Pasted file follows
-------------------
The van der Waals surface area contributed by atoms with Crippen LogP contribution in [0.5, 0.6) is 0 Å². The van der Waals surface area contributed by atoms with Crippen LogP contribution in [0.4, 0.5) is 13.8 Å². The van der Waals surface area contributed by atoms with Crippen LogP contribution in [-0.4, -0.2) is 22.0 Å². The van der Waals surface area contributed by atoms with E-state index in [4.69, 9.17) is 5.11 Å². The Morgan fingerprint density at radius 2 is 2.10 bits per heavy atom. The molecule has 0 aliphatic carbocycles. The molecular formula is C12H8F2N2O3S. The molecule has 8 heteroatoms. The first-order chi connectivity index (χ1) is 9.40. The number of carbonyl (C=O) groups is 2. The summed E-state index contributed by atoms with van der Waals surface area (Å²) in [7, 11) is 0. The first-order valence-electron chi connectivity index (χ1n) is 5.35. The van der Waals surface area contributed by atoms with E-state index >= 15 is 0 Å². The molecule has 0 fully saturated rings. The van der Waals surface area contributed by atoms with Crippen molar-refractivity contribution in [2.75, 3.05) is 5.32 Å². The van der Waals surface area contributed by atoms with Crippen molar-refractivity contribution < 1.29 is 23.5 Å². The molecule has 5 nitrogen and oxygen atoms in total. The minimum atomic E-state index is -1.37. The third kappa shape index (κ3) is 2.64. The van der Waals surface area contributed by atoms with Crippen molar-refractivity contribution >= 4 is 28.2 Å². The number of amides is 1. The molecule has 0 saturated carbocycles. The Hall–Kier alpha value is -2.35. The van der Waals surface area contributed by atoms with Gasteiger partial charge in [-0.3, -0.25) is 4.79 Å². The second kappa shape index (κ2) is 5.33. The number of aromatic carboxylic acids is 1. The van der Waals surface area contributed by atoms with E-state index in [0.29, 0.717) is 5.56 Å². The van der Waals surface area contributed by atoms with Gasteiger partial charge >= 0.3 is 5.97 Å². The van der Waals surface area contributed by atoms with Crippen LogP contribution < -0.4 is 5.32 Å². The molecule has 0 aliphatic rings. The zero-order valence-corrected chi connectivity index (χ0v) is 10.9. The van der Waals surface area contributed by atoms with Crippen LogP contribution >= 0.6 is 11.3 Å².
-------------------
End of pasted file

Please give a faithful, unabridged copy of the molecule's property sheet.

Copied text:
The van der Waals surface area contributed by atoms with Crippen LogP contribution in [0.5, 0.6) is 0 Å². The van der Waals surface area contributed by atoms with Crippen LogP contribution in [0.4, 0.5) is 13.8 Å². The van der Waals surface area contributed by atoms with Crippen LogP contribution in [-0.4, -0.2) is 22.0 Å². The van der Waals surface area contributed by atoms with E-state index in [4.69, 9.17) is 5.11 Å². The Morgan fingerprint density at radius 2 is 2.10 bits per heavy atom. The molecule has 0 aliphatic carbocycles. The molecular formula is C12H8F2N2O3S. The molecule has 8 heteroatoms. The first-order chi connectivity index (χ1) is 9.40. The number of carbonyl (C=O) groups is 2. The summed E-state index contributed by atoms with van der Waals surface area (Å²) in [7, 11) is 0. The first-order valence-electron chi connectivity index (χ1n) is 5.35. The van der Waals surface area contributed by atoms with E-state index >= 15 is 0 Å². The molecule has 0 fully saturated rings. The van der Waals surface area contributed by atoms with Crippen molar-refractivity contribution in [2.75, 3.05) is 5.32 Å². The van der Waals surface area contributed by atoms with Crippen molar-refractivity contribution < 1.29 is 23.5 Å². The molecule has 5 nitrogen and oxygen atoms in total. The minimum atomic E-state index is -1.37. The third kappa shape index (κ3) is 2.64. The van der Waals surface area contributed by atoms with Crippen molar-refractivity contribution >= 4 is 28.2 Å². The number of amides is 1. The molecule has 0 saturated carbocycles. The Hall–Kier alpha value is -2.35. The van der Waals surface area contributed by atoms with Gasteiger partial charge in [-0.3, -0.25) is 4.79 Å². The second kappa shape index (κ2) is 5.33. The number of aromatic carboxylic acids is 1. The van der Waals surface area contributed by atoms with E-state index in [0.29, 0.717) is 5.56 Å². The van der Waals surface area contributed by atoms with Gasteiger partial charge >= 0.3 is 5.97 Å². The van der Waals surface area contributed by atoms with Crippen LogP contribution < -0.4 is 5.32 Å². The molecule has 0 aliphatic rings. The zero-order valence-corrected chi connectivity index (χ0v) is 10.9. The van der Waals surface area contributed by atoms with Crippen LogP contribution >= 0.6 is 11.3 Å².